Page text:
Mario Balotelli’s signing by Liverpool has sparked a predictable polarising of opinion. On the one hand, there is his undeniable talent, and his relatively low fee. On the other, his erratic behaviour and frequently poor attitude have always hindered a player that former manager Roberto Mancini believed could be as good as Lionel Messi and Cristiano Ronaldo, per Soccerlens.
However, looking back over his short yet eventful career, it's not hard to see why he's never settled. The majority of his club career has come under two managers—Mancini at Inter and Manchester City and Jose Mourinho, again at Inter—as well as playing under three different permanent coaches during his one full season at AC Milan.
Mourinho, well known for his tough-love style of management, is fiercely protective of those playing under him. Once the cord had been cut, however, he had no hesitation in branding Balotelli “unmanageable, ”per The Daily Mail. He also has a favourite anecdote about his time with the striker, recalling how he once spent the entirety of his half-time team talk imploring Balotelli to not pick up a second booking, only for the striker to do so in the 46th minute.
Mancini then re-signed the player he had briefly coached at Inter for Manchester City. Despite flashes of brilliance, the relationship that was at one stage described by Balotelli as paternal, per Fox Sports, eventually collapsed in a memorable training-ground brawl between the pair.
Just like Mourinho, Mancini certainly had pivotal moments in his dealings with his fellow Italian. One incident saw the manager haul Balotelli off in a pre-season friendly in disgust after he had squandered a chance when through on goal by backheeling the ball.
This moment had a parallel on Sunday during Balotelli’s debut for his new side. After sending an attempt toward an unguarded net from almost 40 yards, Reds manager Brendan Rodgers responded not with a cacophony of criticism, but with an encouraging grin. It won’t be something that Balotelli is particularly used to, and it may well prove to be the perfect tonic to help him finally hit the heady heights which he is capable of.
Rodgers has the advantage of having dealt with such a personality before, with the player that Balotelli is replacing, Luis Suarez. As venerated as the Uruguayan was, there was always the lesser-seen side of his talent. For every audacious pass or goal, there was another attempt that didn't come off. Rodgers will know more than anyone that in Balotelli, he has a player with a similar penchant for the spectacular and the downsides that come with such a proclivity.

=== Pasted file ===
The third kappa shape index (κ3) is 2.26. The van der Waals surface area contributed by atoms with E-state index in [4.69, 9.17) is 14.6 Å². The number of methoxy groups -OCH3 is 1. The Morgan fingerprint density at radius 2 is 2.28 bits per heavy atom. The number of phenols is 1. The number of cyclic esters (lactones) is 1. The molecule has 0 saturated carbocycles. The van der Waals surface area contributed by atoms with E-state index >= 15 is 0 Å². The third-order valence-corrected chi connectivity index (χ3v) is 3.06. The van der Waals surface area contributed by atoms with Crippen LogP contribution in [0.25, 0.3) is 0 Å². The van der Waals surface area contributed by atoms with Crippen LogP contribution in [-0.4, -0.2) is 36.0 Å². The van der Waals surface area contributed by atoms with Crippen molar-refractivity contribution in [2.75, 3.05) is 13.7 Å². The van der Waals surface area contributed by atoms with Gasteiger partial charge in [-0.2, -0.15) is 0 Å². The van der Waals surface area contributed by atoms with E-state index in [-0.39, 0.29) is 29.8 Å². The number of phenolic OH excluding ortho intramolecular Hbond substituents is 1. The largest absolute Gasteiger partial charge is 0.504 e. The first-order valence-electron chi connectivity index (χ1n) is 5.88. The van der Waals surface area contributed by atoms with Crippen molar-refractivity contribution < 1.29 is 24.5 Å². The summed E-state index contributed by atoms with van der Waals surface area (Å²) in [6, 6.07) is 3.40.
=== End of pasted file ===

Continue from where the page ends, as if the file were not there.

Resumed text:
Of course, Rodgers will have to put his foot down at times—it's hard to imagine that Balotelli wouldn't take some liberties if given free rein. However, that already looks like it won't be the case:
It isn’t just Rodgers' less critical, more encouraging style that sets Liverpool’s gamble on Balotelli up to succeed—his role in the squad will be equally important. At Inter, he was an explosive wild card. He rarely received the playing time he needed to develop due to competition from the likes of Diego Milito and Samuel Eto'o.
At City, he was merely another striker among a number of stars, and was again often asked to play a supporting role. With opportunities at such a premium at both clubs, it's not hard to see why his need to prove himself quickly dissolved into frustration on the occasions he was given an opportunity.
The role he was asked the play at Milan was the polar opposite. Rather than being merely an option, he had the expectations of a huge club with a poor squad foisted upon his shoulders. Once again, it's not difficult to see why this was not an atmosphere conducive to productivity for the Italian, particularly when playing under two novice managers in Clarence Seedorf and Filippo Inzaghi.
The one squad in which he has largely kept his head down and produced what he is capable of is in the national team. The Azzurri have given him a role that is equidistant between what he experienced at Inter and City and the pressure of Milan. He is important, as the team’s main striker, but is not their most crucial player nor the one who his teammates look to for leadership—the evergreen Andrea Pirlo and captain Gianluigi Buffon, respectively.
This is similar to the position he’ll find himself in at Anfield. While he faces the unenviable task of replacing Suarez’s invention and goals, he will have help from strike partner Daniel Sturridge, and he can rest easy knowing that Steven Gerrard will be the heartbeat of the team.
Rodgers has overcome doubts about his own abilities brought about by his reputation and he will help Balotelli do the same. Whether the Italian marksman can replicate what Suarez brought to the team remains to be seen; however, teamed with Liverpool and Rodgers, he could prove even more important in the long term.